Mojo

I am driving back from the airport on a Parisian motorway, the rising sun bouncing off high-rises is blinding me. I feel utterly bewildered, confused and frustrated.

Have you ever known that something was probably a very bad idea, yet been unable to resist it ?

Well, despite the fact that I will be 39 in a month, and should really know better, I have. Well done me.

Luckily, I now have a week off to clear my head, and get back to reality…

Want to feel French and a bit wild ? Listen to this :

M – Le Mojo

Guess who…

… Came for dinner the other night ?

Are you sitting down ?

Ok, no, don’t get that excited, it wasn’t Channing Tatum… Indeed, it was only T. I’ll let you get over the anti-climax for a moment.

But still, can you believe it ? The man who broke my heart and our family in hideous ways, before dumping my son came for dinner … and it was actually ok.

At times, it felt as though the last time we’d had dinner together as a family was the night before, rather than just under two years ago. It felt a bit surreal, a bit sad too, as little details of what was nice about our life together came flooding back.

But overwhelmingly, it was good. The children were happy, I actually felt relaxed, T and I have definitely entered a new phase: We get on well, in spite of everything that has happened.

When after a steep climb, I contemplated the breathtaking view from a local mountain-top last weekend, I felt dizzy with how much it felt like looking down at my proverbial past (well, it may have had something to do with low blood-sugar too).

But anyway, if you’d told me a year ago that I would be inviting T for dinner, and actually mildly enjoying the experience, I would have scoffed. But there it is, as incredible as it may sound, I have mostly forgotten what pain and despair felt like.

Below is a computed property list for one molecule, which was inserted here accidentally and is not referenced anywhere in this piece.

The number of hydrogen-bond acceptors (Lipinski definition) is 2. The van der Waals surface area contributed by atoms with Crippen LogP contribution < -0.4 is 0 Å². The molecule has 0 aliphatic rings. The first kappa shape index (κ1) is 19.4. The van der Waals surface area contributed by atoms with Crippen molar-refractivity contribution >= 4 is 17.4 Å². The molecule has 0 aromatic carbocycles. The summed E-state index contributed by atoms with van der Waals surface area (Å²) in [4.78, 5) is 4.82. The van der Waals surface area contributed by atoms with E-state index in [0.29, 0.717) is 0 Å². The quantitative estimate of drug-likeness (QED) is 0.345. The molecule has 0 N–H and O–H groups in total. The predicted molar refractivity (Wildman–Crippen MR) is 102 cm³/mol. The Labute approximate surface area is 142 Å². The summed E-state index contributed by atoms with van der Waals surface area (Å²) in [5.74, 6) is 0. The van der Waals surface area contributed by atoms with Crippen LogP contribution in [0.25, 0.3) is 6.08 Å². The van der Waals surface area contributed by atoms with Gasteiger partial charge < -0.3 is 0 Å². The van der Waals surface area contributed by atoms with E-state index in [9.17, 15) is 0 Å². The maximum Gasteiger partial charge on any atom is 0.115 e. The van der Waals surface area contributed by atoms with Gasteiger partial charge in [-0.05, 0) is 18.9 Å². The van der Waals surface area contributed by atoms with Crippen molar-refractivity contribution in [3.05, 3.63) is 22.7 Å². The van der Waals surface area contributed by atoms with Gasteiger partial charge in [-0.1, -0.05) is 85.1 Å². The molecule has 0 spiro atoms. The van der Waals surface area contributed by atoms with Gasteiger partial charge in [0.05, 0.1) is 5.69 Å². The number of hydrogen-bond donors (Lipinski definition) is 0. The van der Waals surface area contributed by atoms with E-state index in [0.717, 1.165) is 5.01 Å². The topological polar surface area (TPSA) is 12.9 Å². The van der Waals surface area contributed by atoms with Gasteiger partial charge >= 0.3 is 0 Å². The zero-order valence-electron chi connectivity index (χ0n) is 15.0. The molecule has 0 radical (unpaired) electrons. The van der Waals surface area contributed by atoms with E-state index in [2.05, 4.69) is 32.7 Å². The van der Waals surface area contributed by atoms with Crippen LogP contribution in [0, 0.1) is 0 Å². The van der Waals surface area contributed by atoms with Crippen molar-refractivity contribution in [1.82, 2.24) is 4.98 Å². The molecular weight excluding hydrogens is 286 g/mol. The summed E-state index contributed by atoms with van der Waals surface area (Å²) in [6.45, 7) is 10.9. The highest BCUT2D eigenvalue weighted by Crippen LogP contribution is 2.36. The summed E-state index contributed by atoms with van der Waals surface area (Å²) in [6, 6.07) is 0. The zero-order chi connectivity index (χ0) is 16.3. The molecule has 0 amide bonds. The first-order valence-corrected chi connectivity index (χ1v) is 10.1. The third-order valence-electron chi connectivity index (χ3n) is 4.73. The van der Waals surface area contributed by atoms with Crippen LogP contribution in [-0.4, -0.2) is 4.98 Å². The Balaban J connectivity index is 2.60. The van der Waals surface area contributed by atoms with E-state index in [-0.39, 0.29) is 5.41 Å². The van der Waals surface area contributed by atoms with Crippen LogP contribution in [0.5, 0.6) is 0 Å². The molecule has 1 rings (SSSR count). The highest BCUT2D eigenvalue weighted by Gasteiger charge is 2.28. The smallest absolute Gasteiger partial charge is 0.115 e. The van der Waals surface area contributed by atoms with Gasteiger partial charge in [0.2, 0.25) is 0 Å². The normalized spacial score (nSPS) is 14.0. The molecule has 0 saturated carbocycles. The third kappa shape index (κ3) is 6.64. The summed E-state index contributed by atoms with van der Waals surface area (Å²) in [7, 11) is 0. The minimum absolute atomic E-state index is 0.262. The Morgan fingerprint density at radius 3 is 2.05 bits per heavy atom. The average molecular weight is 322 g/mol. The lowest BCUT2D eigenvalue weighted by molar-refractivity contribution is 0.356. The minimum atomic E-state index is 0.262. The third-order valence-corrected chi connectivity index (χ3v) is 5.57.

I remember how much I hated and feared this man, in much the same way I remember crushing his hand in agony after our daughter was born, swearing that I would never do this again. It feels so distant, so far away, as though all this was lived by a different me…

I haven’t taken leave of my senses though, and for anyone who is wondering, there is no way I could let him back into my life. I have some self-respect.

Right, ready for a little boogie ? This song is totally addictive and has had me shaking it uncontrollably.

The black keys – Lonely boy

Day-off

Yesterday, my son was sick *, which meant I had an unexpected day-off with a moping nine year old, and a very lovely, late Summer sun…

It gave me a chance to clean, wash, tidy, shop and do all the boring stuff I had skipped last weekend, because I was too busy doing scrupulously nothing, except enjoy myself with a dear friend who was over from the UK.

It also gave me a chance to watch a seminar about consciousness – which aptly enough totally blew my mind -, by English psychologist Nicholas Humphrey. It addresses such typical coffee machine-topics of conversations as what is consciousness ? How does our brain make sense of sensations ? How did the sense of spirituality, characteristic of the human species come about as an evolutionary advantage ?… And what d’you mean, all you talk about at coffee breaks is the weather ?